Components Data Books

tony duell ard at
Thu Jun 18 12:59:01 CDT 2015

> Yes! I am totally with you; just being able to flip through the books and
> peruse a broad swath of the vendor's product line, has the potential to

Precisely... I haven't a clue what is available now, other than the really common
parts the local suppliers stock. You just can't go to a website and hope to find
what is really available.


> text editor or whatnot to fire up Acrobat Reader ... It _is_ nice to have
> the ability to Google a random part number and get an ID back 99% of the
> time but when I am actually working with the part, yeah, it's so nice to

Oh, don't get me wrong. It is useful to be able to find data on the web. When
I have an obscure part it is a lot easier than trying to work out which data book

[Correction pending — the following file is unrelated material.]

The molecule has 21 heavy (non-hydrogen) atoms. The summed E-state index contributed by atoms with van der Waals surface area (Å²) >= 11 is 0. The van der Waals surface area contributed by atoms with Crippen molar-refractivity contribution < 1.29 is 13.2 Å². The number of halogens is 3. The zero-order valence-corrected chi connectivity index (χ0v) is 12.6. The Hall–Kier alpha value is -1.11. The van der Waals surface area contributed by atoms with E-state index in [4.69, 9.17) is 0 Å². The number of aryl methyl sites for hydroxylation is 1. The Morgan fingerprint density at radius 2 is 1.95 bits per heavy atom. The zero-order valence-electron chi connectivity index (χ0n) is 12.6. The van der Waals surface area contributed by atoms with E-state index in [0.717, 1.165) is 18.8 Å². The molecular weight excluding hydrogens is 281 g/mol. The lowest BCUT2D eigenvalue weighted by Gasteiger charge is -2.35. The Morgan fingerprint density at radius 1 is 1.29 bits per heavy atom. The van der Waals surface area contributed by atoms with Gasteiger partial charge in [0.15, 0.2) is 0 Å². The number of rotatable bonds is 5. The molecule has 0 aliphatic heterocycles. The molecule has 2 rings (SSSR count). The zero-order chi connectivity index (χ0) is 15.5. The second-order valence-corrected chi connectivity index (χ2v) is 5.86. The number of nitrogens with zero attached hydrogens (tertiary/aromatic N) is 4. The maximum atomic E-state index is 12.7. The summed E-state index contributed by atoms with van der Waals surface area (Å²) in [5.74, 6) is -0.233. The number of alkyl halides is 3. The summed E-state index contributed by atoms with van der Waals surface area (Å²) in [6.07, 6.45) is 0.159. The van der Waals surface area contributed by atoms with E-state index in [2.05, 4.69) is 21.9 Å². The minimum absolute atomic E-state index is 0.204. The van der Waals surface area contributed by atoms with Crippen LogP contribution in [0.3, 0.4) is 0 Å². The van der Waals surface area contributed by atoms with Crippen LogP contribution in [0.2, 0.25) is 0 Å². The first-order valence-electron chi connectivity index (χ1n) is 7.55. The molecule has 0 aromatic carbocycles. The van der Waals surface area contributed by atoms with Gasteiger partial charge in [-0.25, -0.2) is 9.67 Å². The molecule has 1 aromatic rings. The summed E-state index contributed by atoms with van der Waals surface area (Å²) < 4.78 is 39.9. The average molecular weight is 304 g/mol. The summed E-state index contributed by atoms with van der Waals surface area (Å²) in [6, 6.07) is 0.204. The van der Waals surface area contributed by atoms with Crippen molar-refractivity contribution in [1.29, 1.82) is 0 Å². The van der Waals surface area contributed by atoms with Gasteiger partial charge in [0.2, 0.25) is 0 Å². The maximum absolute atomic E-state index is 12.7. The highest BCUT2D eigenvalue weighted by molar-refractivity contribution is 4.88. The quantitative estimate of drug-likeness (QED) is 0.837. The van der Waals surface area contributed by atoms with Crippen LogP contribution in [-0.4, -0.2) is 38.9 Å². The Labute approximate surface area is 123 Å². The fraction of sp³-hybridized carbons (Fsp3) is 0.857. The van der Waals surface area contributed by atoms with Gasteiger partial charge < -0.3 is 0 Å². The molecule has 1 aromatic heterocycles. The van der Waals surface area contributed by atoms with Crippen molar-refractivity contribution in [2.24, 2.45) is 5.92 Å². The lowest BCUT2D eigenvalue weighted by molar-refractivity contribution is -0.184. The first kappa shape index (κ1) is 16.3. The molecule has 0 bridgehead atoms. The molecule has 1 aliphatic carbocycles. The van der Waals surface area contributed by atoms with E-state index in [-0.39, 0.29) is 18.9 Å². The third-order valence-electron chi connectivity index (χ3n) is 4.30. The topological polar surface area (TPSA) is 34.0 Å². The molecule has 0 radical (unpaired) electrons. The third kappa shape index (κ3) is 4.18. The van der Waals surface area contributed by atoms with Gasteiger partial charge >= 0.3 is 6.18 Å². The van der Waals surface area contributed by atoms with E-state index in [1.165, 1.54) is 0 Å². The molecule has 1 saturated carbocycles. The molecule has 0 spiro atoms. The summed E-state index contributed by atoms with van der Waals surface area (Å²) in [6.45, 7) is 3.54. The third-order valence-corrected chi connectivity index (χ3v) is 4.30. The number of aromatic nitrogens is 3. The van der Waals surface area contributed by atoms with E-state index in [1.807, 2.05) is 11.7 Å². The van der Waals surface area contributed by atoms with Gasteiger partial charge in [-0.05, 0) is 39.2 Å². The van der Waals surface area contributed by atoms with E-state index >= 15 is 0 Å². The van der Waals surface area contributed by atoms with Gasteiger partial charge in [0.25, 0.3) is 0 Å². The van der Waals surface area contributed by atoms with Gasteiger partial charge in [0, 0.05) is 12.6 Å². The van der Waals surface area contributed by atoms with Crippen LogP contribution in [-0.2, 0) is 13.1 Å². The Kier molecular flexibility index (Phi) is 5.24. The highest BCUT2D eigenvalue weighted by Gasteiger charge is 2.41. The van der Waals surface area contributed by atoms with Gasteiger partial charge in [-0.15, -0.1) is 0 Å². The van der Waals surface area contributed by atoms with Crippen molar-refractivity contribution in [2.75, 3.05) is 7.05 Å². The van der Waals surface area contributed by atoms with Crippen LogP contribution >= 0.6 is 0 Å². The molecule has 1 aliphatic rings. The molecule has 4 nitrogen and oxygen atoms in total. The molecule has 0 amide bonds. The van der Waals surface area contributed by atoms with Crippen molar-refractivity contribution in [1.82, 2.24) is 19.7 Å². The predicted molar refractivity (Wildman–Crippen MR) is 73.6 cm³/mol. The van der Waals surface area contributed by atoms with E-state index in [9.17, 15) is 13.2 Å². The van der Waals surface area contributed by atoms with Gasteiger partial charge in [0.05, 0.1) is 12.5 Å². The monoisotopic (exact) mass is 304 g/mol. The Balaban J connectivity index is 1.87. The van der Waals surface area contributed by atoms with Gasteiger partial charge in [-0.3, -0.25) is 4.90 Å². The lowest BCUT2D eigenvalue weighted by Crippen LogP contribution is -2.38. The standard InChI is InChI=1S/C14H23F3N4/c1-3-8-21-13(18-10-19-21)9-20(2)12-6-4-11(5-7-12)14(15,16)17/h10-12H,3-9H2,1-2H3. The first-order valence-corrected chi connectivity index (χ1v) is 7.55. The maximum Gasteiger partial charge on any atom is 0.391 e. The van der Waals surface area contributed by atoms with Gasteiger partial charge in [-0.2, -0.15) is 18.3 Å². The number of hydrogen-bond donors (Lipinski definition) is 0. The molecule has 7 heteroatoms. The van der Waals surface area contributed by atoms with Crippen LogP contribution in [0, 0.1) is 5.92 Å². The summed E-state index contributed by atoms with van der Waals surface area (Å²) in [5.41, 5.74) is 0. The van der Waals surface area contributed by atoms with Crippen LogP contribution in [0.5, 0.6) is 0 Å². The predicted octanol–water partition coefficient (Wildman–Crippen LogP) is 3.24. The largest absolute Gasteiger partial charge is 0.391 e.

to buy and where to get it from

Mind you, I don't find google very useful. 99%+ of the hits are companies that
claim to be able to supply the device. Considering the one time I contacted such
a company about an obscure custom IC they asked me what package and how
many pins (for a device that had only ever existed as a 22 pin DIL),  I got
very suspicious as to what they would actually be supplying...

I find to be a good first place to look.

But IMHO on-line data sheets should be in adition to paper data books, not
a replacement for them.

I have never found a computer which can display the pages of a .pdf as 
fast as I can flip through a book. And no, I don't just mean classic computers ;-)

> have paper... When I'm doing a project, most of my schematics start out on
> scraps of paper, too :O

That's all I ever use (well, maybe not scraps...). I call it a 'Paper Aided Design' system,
aka a 'PAD'. 


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